Tag: Bunkers

Bunkers: No More Evasive Maneuvers

The way things are going, ships and airplanes will be able to cruise the seas and skies without serious emissions control measures for some years to come. Earlier this year the International Maritime Organization (IMO) indefinitely suspended its consideration of market based measures (MBMs) that can put a cap and a price on emissions in line with the polluter-pays principle.

In early October, the International Civil Aviation Organization (ICAO) decided to ‘develop’ (the text neglected to commit to actually ‘adopt’ or ‘implement’) an MBM by 2016 – not a particularly noteworthy achievement after well over a decade discussing these very measures. And the only emissions target mentioned in the agreement (but still in essence bracketed by party reservations) is carbon neutral growth after 2020. Meanwhile, under intense pressure from airlines and many governments, the EU is severely scaling back its ETS coverage of international air traffic, the only measure in the world that regulates aviation emissions.

The shipping and aviation industries must be very pleased with themselves. Thanks to their intensive lobbying of transport ministries and the tendency by governments to treat these sectors as a proxy for the broader negotiations, countries seeking action on emissions from these sectors have practically thrown in the towel.

Giving the IMO and ICAO free rein to pursue emissions from these sectors with no real accountability is not likely to turn out well for people or the planet. The owners of ships and airlines have much more direct influence over transport ministries that represent parties in these bodies. These sectors have benefitted from their unique access to tax-free fuels for too long to be willing to start paying their way now. Ambitious emissions reduction targets and anything resembling carbon pricing for these sectors is highly unlikely.

The UNFCCC must ensure that the international shipping and aviation sectors contribute their fair share to global efforts. They should be included in any considerations of equity, such as calculation of historical responsibility and other applicable indicators. The ADP and the COP must adopt decisions that either set emissions limits directly, or provide guidance to ensure a sufficient level of ambition in emissions reduction efforts, particularly in emissions limits set as part of global Market Based Measures. The new legal agreement to be finalized in 2015 must contain provisions that ensure these sectors contribute their fair share to global efforts.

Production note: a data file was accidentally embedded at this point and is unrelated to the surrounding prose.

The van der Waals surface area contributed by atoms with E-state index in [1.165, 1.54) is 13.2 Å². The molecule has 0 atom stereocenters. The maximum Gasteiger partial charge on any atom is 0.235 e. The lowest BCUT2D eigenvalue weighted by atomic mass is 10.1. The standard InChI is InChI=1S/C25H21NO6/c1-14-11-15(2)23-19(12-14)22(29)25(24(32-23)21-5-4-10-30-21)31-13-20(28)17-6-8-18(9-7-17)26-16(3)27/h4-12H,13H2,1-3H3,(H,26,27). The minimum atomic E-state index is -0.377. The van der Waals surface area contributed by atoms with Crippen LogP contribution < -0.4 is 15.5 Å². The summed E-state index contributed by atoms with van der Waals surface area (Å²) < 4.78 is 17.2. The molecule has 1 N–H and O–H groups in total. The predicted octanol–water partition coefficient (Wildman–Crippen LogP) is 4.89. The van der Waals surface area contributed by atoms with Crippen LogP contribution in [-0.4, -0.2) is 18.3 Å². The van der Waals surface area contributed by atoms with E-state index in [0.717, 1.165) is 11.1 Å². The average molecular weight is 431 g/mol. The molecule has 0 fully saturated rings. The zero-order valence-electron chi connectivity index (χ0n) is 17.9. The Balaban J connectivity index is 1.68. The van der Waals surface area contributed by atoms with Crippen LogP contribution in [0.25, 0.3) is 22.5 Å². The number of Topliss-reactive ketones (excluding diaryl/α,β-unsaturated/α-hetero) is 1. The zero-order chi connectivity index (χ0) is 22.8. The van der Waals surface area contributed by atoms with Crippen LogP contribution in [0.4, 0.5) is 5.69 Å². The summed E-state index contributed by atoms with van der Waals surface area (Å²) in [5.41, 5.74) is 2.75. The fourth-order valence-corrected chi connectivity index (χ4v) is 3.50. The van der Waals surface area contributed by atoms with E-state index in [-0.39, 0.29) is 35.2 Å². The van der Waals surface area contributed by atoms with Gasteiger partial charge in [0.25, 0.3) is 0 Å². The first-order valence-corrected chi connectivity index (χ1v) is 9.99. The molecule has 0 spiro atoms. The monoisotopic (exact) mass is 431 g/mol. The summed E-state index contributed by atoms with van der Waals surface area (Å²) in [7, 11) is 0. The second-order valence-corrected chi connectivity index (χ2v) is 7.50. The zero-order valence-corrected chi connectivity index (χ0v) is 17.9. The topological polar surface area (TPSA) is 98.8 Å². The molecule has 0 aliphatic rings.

To ensure accountability and adequate consideration of these sectors, the ADP must receive regular reports from ICAO and IMO on efforts to control GHG emissions from these sectors, including progress towards implementation of market based measures that can put a cap on emissions, put a price on emissions, and generate finance for climate action.

 

Agreement needed in ICAO on global MBM for aviation

On September 24th in Montreal, the 38th Assembly of the International Civil Aviation Organization (ICAO) will take place, and high on the agenda will be how to control fast-growing greenhouse gas emissions from international air travel.

After more than 15 years of discussions of market based measures (MBMs) to put a price on carbon pollution and ensure that emissions targets are met, countries have still not agreed to implement a global MBM. Agreement is now within reach but the draft agreement that recently emerged from ICAO Council, to be voted on at Assembly, would delay a decision to adopt a global MBM for another three years. The Climate Action Network (CAN) does not accept any further delay in agreeing an MBM and believe that the text currently on the table text must be improved in key respects:

·       The agreement must commit to adopt (not just develop) a global MBM by the next ICAO Assembly, to take effect by 2016. Anything less will send the signal that the aviation sector is not serious about making significant progress to protect the global climate. Further delay could also result in a patchwork of regional and national schemes, and would justify decisions and direction on controlling aviation emissions from other bodies.

·       The agreement must ensure the development of an ambitious MBM that reflects the latest science on the scale and urgency of emissions reductions required, and a full carbon pricing mechanism that reflects the polluter-pays principle. Full consideration should also be given to revenue generation for climate finance, especially for adaptation and mitigation efforts in developing countries, noting that any finance used towards developed country climate finance commitments must have no net incidence on developing countries. After all, it is business and relatively affluent travellers who make up the bulk of air passengers, and they can afford to pay for their pollution.

·       Any global MBM must cover all emissions from flights on the routes covered under the mechanism, and not be restricted to the airspace of any particular country or region.